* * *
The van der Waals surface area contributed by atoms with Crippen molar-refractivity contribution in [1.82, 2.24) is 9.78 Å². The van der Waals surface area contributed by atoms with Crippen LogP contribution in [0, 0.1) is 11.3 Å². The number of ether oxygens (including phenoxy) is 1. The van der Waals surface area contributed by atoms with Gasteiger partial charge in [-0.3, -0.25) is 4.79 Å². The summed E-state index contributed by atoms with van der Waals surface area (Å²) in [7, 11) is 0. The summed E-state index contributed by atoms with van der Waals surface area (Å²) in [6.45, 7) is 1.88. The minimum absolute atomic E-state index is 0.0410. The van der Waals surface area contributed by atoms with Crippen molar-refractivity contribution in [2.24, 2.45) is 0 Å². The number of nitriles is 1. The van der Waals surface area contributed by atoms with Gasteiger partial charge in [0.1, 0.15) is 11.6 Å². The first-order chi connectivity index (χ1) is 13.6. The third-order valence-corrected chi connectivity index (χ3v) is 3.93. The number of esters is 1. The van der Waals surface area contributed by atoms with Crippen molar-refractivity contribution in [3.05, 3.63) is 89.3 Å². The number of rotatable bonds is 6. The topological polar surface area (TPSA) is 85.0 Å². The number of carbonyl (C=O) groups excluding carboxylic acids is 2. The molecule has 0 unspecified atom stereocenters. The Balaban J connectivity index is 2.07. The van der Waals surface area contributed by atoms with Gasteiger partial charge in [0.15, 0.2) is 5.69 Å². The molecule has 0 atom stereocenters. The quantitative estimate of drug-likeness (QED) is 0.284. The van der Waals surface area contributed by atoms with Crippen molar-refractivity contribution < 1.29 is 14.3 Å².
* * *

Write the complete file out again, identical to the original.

The van der Waals surface area contributed by atoms with Crippen molar-refractivity contribution in [1.82, 2.24) is 9.78 Å². The van der Waals surface area contributed by atoms with Crippen LogP contribution in [0, 0.1) is 11.3 Å². The number of ether oxygens (including phenoxy) is 1. The van der Waals surface area contributed by atoms with Gasteiger partial charge in [-0.3, -0.25) is 4.79 Å². The summed E-state index contributed by atoms with van der Waals surface area (Å²) in [7, 11) is 0. The summed E-state index contributed by atoms with van der Waals surface area (Å²) in [6.45, 7) is 1.88. The minimum absolute atomic E-state index is 0.0410. The van der Waals surface area contributed by atoms with Crippen molar-refractivity contribution in [2.24, 2.45) is 0 Å². The number of nitriles is 1. The van der Waals surface area contributed by atoms with Gasteiger partial charge in [0.1, 0.15) is 11.6 Å². The first-order chi connectivity index (χ1) is 13.6. The third-order valence-corrected chi connectivity index (χ3v) is 3.93. The number of esters is 1. The van der Waals surface area contributed by atoms with Crippen molar-refractivity contribution in [3.05, 3.63) is 89.3 Å². The number of rotatable bonds is 6. The topological polar surface area (TPSA) is 85.0 Å². The number of carbonyl (C=O) groups excluding carboxylic acids is 2. The molecule has 0 unspecified atom stereocenters. The Balaban J connectivity index is 2.07. The van der Waals surface area contributed by atoms with Gasteiger partial charge in [0.15, 0.2) is 5.69 Å². The molecule has 0 atom stereocenters. The quantitative estimate of drug-likeness (QED) is 0.284. The van der Waals surface area contributed by atoms with Crippen molar-refractivity contribution < 1.29 is 14.3 Å².